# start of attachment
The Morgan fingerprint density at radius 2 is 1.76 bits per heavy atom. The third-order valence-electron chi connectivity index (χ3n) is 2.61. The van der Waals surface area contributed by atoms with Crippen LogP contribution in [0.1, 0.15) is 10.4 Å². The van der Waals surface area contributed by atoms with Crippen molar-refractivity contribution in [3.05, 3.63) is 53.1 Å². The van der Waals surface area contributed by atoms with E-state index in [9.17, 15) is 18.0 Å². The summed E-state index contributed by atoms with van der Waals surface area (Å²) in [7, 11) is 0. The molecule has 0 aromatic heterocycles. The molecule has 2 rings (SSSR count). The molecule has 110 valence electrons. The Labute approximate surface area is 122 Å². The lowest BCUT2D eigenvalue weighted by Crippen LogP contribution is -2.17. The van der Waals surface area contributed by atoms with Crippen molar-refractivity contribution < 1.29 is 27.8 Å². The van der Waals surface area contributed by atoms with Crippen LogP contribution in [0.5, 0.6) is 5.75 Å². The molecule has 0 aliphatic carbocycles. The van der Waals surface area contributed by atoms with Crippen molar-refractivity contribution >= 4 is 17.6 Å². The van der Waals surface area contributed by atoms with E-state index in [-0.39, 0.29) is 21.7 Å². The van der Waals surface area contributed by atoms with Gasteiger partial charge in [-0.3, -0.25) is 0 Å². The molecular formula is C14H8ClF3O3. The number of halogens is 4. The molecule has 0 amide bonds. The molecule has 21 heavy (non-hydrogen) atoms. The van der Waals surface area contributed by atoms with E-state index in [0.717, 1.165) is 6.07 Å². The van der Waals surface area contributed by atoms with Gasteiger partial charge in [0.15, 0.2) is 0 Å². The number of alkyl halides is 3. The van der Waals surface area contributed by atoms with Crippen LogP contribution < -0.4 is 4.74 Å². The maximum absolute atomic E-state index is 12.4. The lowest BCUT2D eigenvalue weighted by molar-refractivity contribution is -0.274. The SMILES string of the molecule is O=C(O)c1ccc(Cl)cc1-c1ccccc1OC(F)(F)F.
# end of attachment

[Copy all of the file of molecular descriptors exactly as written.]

The Morgan fingerprint density at radius 2 is 1.76 bits per heavy atom. The third-order valence-electron chi connectivity index (χ3n) is 2.61. The van der Waals surface area contributed by atoms with Crippen LogP contribution in [0.1, 0.15) is 10.4 Å². The van der Waals surface area contributed by atoms with Crippen molar-refractivity contribution in [3.05, 3.63) is 53.1 Å². The van der Waals surface area contributed by atoms with E-state index in [9.17, 15) is 18.0 Å². The summed E-state index contributed by atoms with van der Waals surface area (Å²) in [7, 11) is 0. The molecule has 0 aromatic heterocycles. The molecule has 2 rings (SSSR count). The molecule has 110 valence electrons. The Labute approximate surface area is 122 Å². The lowest BCUT2D eigenvalue weighted by Crippen LogP contribution is -2.17. The van der Waals surface area contributed by atoms with Crippen molar-refractivity contribution < 1.29 is 27.8 Å². The van der Waals surface area contributed by atoms with Crippen LogP contribution in [0.5, 0.6) is 5.75 Å². The molecule has 0 aliphatic carbocycles. The van der Waals surface area contributed by atoms with Crippen molar-refractivity contribution >= 4 is 17.6 Å². The van der Waals surface area contributed by atoms with E-state index in [-0.39, 0.29) is 21.7 Å². The van der Waals surface area contributed by atoms with Gasteiger partial charge in [-0.3, -0.25) is 0 Å². The molecular formula is C14H8ClF3O3. The number of halogens is 4. The molecule has 0 amide bonds. The molecule has 21 heavy (non-hydrogen) atoms. The van der Waals surface area contributed by atoms with E-state index in [0.717, 1.165) is 6.07 Å². The van der Waals surface area contributed by atoms with Gasteiger partial charge in [0.15, 0.2) is 0 Å². The number of alkyl halides is 3. The van der Waals surface area contributed by atoms with Crippen LogP contribution < -0.4 is 4.74 Å². The maximum absolute atomic E-state index is 12.4. The lowest BCUT2D eigenvalue weighted by molar-refractivity contribution is -0.274. The SMILES string of the molecule is O=C(O)c1ccc(Cl)cc1-c1ccccc1OC(F)(F)F.